Monday, December 12, 2016

Unraveling Antique American Samplers

QUESTION: I love to do cross-stitch needlework. I’ve been admiring antique samplers and would love to start collecting them. But I’ve heard there are a lot of fakes out there. How can I be sure I’m buying the real thing?

That’s a reasonable question in light of today’s antique market. Samplers in particular fetch high prices, especially at Americana shows. There’s a good chance that the unsuspecting buyer discovering a single one in an antique shop will be taken, through no fault of the dealer. Most antique dealers can’t tell real samplers from fake ones. It’s only those who specialize in such things that can truly tell the difference.

According to the Smithsonian's National Museum of American History, the earliest known American sampler was made in Plymouth Colony around 1645. Over the next two centuries, women created samplers as a way to save different types of stitches or designs they might want to use sometime in the future.

An example of a 19th-century young girl's needlework could show the extent and quality of her education as well as her religious and moral convictions. Schoolgirls from wealthier families used more expensive threads and learned more complicated designs or stitches while those from poor families used samplers almost as resumes of their abilities in an effort to gain employment in doing sewing.

Today, collectors consider samplers works of art, as well as insights into the past.  Subject matter ranges from a simple alphabet to complex landscapes, Biblical scenes and passages, as well as birth/death/ marriage records offering valuable genealogical information. In the past, collectors overlooked samplers as ordinary exercises in needlework, but today, they’re highly collectible and can command extremely high prices. For example, a sampler, sewn by New Jersey schoolgirl Mary Antrim sold at Sotheby’s for a over $1 million in 2012, while another fetched over $611,000 in 2003. Some sampler makers used only thread and needlework to create them while others used watercolors and paper and added  embellishments like seed pearls or beads.

There are plenty of samplers being made today specifically intended to deceive unwary collectors in this lucrative tens-of-thousands to hundreds-of-thousands-of-dollars market. The safest way to buy a sampler, of course, is through a reputable dealer who has a well-established reputation in sampler authentication. On the other hand, the riskiest way to purchase one is through an online auction site or an unknown online seller. Without being able to closely examine the fabric used and other details, there's no way to know for sure if a sampler is real or a fake.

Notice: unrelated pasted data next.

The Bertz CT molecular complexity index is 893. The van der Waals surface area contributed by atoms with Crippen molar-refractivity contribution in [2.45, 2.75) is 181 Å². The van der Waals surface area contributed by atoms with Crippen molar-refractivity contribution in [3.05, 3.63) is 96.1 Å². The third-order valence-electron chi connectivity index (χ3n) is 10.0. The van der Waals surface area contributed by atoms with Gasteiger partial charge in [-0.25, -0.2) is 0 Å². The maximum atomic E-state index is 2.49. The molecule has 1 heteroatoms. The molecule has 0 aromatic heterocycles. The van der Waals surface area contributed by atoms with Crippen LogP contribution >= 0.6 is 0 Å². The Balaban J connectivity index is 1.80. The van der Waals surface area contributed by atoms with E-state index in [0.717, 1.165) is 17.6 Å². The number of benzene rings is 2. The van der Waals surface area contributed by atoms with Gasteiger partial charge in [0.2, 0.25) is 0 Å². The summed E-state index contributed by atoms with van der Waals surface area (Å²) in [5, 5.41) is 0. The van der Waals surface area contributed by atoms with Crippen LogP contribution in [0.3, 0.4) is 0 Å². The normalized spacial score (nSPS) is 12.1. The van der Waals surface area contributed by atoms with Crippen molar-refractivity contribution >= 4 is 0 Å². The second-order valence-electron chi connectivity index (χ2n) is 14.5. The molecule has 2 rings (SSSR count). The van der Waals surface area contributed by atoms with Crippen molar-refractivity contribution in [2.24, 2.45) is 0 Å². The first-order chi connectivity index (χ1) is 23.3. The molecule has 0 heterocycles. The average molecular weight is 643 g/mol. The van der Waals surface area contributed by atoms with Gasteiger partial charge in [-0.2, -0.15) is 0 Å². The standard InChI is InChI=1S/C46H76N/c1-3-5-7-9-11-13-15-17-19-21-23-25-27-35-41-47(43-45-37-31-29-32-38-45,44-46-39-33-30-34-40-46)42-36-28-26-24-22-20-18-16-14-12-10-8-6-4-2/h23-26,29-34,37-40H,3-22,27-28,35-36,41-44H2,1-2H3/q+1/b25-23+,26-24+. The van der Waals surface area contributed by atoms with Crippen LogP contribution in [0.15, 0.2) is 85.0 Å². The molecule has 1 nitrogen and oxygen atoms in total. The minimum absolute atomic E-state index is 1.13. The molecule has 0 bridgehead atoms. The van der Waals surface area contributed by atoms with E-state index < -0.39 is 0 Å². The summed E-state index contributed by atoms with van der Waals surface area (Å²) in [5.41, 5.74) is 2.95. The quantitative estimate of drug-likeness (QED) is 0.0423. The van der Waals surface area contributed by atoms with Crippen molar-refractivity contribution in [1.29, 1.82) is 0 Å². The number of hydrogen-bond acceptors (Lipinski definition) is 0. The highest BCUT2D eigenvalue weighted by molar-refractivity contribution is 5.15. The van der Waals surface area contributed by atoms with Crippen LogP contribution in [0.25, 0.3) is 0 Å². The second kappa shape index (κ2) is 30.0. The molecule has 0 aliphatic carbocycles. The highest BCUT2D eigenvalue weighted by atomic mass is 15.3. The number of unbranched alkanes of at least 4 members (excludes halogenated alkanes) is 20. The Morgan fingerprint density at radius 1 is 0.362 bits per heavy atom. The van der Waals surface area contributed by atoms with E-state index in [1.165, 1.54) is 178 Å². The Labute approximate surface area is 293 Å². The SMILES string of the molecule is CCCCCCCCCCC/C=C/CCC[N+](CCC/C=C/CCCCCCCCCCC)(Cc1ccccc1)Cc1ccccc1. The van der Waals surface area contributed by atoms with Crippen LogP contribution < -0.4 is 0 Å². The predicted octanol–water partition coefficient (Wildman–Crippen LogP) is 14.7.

So what are some ways to tell a fake or reproduction sampler from the real thing? One of the first thing to check is fabric discoloration. Old fabrics can darken in spots or brown to some degree in general, but much of this depends on what type of fabric the woman used and where it has been stored over time.

There are no hard-and-fast rules when it comes to sampler age. However, there are a couple of basic things to look for to make sure the browning is authentic. Many times, fakers will add browning to fabric by staining or darkening the fabric with tea or coffee. If a sampler browns, it tends to do so naturally around the edges near the frame, but blotchy browning should raise a cautionary flag. Also, if the fabric is wrinkled as if it were twisted or bunched up and the brown spots seem to follow that pattern, there's a good chance the browning has been added deliberately.

There have been a few cases where the actual date sewn onto a sampler has been altered to make the piece appear older—a "9" changed to an "8" or a "6" changed to a "0."  If there's no evidence of stitches having been removed from the fabric and the piece is important enough, a genealogical search can be done to determine the dates of the needleworker's' life. If the sampler includes her age, would she have been of the correct age during the year sewn into the sampler.

Collectors interested in samplers from a particular region or school will find it easier to use style and thread type to authenticate them. By studying designs and types of thread used in a particular region or school throughout the years, when they came into use and  when they stopped being used, it’s easy to date just about any sampler. Certain designs or stitching styles may also be more prevalent in a particular region, a certain school, or during a specific time period. On the other hand, some designs or stitch styles may not have been used at all by a particular school.

As with any antiques or collectibles in today’s market, it’s buyer beware. Being educated about samplers is the best defense to being taken.

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